The construction industry has some of the riskiest jobs. Workers need to work on high altitudes, underground tunnels, toxic mines, natural disaster-prone areas, etc. which involves life-threatening injuries and deaths. Without the strong will of these workers, some of the greatest buildings such as Burj Khalifa couldn’t have been built. Even with proper safety gear and precautions, tragedies occur on construction sites. This article reflects on the stats related to injuries within the construction industry.
- The Occupational Safety and Health Administration (OSHA) has reported that one in ten construction site workers are injured every year.
- Construction safety continues to evolve, and improvements in equipment and wearable technology have helped push the industry forward.
- Early research suggests that construction workers are five times more likely than the general public to contract COVID-19, adding to the list of risks that they take to provide an essential service in building new structures.
- The OSHA also reports that fall hazards are the leading cause of injury at construction sites.
- There are roughly 150,000 construction site accident injuries each year according to the Bureau of Labor Statistics.
- The BLS also reported that while falls make up the majority of the construction site accidents, contact with equipment was also a significant cause of injury for workers.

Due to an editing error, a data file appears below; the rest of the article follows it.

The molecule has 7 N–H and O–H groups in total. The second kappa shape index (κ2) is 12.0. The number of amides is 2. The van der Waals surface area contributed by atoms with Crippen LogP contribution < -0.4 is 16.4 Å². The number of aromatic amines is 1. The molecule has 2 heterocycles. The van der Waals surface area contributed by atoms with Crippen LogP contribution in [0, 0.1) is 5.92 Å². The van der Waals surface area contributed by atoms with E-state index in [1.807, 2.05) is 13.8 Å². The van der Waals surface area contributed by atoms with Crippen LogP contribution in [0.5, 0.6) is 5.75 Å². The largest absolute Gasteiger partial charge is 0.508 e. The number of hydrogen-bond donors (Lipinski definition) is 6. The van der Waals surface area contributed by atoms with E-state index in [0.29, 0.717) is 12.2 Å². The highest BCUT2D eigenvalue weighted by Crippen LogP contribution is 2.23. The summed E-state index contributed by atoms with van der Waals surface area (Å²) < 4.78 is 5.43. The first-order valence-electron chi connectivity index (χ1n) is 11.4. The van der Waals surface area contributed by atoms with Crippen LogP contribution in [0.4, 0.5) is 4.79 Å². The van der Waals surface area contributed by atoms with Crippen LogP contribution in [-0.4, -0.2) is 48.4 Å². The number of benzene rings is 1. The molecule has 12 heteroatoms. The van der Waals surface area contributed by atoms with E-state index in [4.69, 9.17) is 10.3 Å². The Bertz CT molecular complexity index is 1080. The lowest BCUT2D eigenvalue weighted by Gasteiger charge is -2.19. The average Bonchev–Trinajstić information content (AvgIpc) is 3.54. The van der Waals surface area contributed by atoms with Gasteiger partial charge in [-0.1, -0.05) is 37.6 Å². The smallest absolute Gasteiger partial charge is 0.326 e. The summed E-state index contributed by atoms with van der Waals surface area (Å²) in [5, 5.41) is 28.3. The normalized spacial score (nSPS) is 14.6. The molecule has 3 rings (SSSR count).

- Workers between 25 and 34 years old are the most likely to be injured in a construction site accident.
- A full 15 percent of workers’ compensation costs are spent on workers who were injured while at a construction site.
- Most construction site injuries involve construction workers’ backs, spines, and trunks.
- The NIOSH (National Institute for Occupational Safety and Health) reported in 2005 that 1,224 construction workers died on the job over the course of one year, making the construction industry the most dangerous industry in the country.
- There were 1,102 fatal injuries in the construction industry in 2019 in private industry and government.
- These deaths represented 20.7 percent of total workplace fatalities in the United States (5,333).
- Contact with objects or equipment (e.g., excavators, loaders, and graders) was the leading cause of nonfatal construction injuries from 2013 to 2019, at 32.8%. In 2019, struck-by incidents resulted in 1 out of 5 nonfatal injuries.
- Other leading causes of nonfatal injuries over those seven years were slips, trips and falls (31.1%), and overexertion/bodily reactions (25.2%).
- Among construction subsectors, the highest injury rates from 2017 to 2019 were in framing (292.7 per 10,000 FTEs), poured concrete (155.1), and flooring (148.8).
- At a rate of 150.8 per 10,000 FTEs, the 20-24 age group ranked highest among workers who experienced a nonfatal injury that resulted in days away from work.
- From 2015 to 2019, average annual injury rates in Montana, Oregon, Vermont, Washington, and Wyoming were at least 60% higher than construction overall.
- In roughly half a century, OSHA and our state partners, coupled with the efforts of employers, safety and health professionals, unions, and advocates, have had a dramatic effect on workplace safety.
- Worker deaths in America are down on average, from about 38 worker deaths a day in 1970 to 15 a day in 2019.
- Worker injuries and illnesses are down-from 10.9 incidents per 100 workers in 1972 to 2.8 per 100 in 2019.